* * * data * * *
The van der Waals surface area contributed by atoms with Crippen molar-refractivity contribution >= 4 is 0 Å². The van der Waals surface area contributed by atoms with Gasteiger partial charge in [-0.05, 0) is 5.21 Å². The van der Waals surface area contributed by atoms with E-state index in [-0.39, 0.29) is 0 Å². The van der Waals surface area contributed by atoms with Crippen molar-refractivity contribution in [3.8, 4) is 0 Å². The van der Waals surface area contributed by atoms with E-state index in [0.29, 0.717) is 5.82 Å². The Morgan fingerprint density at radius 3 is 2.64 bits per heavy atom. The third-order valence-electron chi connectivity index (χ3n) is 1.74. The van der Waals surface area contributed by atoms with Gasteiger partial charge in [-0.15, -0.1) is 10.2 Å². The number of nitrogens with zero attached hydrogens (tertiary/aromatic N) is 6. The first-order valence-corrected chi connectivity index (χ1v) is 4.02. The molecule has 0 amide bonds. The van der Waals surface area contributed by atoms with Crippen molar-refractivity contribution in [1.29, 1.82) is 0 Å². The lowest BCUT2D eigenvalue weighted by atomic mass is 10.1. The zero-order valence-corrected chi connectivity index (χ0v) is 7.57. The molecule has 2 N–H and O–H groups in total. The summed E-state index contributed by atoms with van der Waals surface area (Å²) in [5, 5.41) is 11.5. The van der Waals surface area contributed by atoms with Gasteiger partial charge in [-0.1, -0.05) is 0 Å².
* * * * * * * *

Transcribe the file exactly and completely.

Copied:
The van der Waals surface area contributed by atoms with Crippen molar-refractivity contribution >= 4 is 0 Å². The van der Waals surface area contributed by atoms with Gasteiger partial charge in [-0.05, 0) is 5.21 Å². The van der Waals surface area contributed by atoms with E-state index in [-0.39, 0.29) is 0 Å². The van der Waals surface area contributed by atoms with Crippen molar-refractivity contribution in [3.8, 4) is 0 Å². The van der Waals surface area contributed by atoms with E-state index in [0.29, 0.717) is 5.82 Å². The Morgan fingerprint density at radius 3 is 2.64 bits per heavy atom. The third-order valence-electron chi connectivity index (χ3n) is 1.74. The van der Waals surface area contributed by atoms with Gasteiger partial charge in [-0.15, -0.1) is 10.2 Å². The number of nitrogens with zero attached hydrogens (tertiary/aromatic N) is 6. The first-order valence-corrected chi connectivity index (χ1v) is 4.02. The molecule has 0 amide bonds. The van der Waals surface area contributed by atoms with Crippen molar-refractivity contribution in [1.29, 1.82) is 0 Å². The lowest BCUT2D eigenvalue weighted by atomic mass is 10.1. The zero-order valence-corrected chi connectivity index (χ0v) is 7.57. The molecule has 2 N–H and O–H groups in total. The summed E-state index contributed by atoms with van der Waals surface area (Å²) in [5, 5.41) is 11.5. The van der Waals surface area contributed by atoms with Gasteiger partial charge in [-0.1, -0.05) is 0 Å².